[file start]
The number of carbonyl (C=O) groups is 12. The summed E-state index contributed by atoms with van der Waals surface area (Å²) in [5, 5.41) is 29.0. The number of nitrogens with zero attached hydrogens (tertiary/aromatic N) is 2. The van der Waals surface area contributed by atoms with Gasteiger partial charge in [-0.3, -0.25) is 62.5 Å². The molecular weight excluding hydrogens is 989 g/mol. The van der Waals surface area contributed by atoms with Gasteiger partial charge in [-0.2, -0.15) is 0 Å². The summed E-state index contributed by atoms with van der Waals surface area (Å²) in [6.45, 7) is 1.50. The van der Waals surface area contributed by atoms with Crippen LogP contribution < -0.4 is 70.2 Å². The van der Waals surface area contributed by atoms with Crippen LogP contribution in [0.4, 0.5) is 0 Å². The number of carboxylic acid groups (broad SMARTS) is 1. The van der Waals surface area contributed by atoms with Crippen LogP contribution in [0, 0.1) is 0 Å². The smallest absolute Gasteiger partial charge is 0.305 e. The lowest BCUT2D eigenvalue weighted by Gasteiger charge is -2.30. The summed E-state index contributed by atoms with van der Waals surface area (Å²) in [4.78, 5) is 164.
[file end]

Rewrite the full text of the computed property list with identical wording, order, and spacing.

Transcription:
The number of carbonyl (C=O) groups is 12. The summed E-state index contributed by atoms with van der Waals surface area (Å²) in [5, 5.41) is 29.0. The number of nitrogens with zero attached hydrogens (tertiary/aromatic N) is 2. The van der Waals surface area contributed by atoms with Gasteiger partial charge in [-0.3, -0.25) is 62.5 Å². The molecular weight excluding hydrogens is 989 g/mol. The van der Waals surface area contributed by atoms with Gasteiger partial charge in [-0.2, -0.15) is 0 Å². The summed E-state index contributed by atoms with van der Waals surface area (Å²) in [6.45, 7) is 1.50. The van der Waals surface area contributed by atoms with Crippen LogP contribution < -0.4 is 70.2 Å². The van der Waals surface area contributed by atoms with Crippen LogP contribution in [0.4, 0.5) is 0 Å². The number of carboxylic acid groups (broad SMARTS) is 1. The van der Waals surface area contributed by atoms with Crippen LogP contribution in [0, 0.1) is 0 Å². The smallest absolute Gasteiger partial charge is 0.305 e. The lowest BCUT2D eigenvalue weighted by Gasteiger charge is -2.30. The summed E-state index contributed by atoms with van der Waals surface area (Å²) in [4.78, 5) is 164.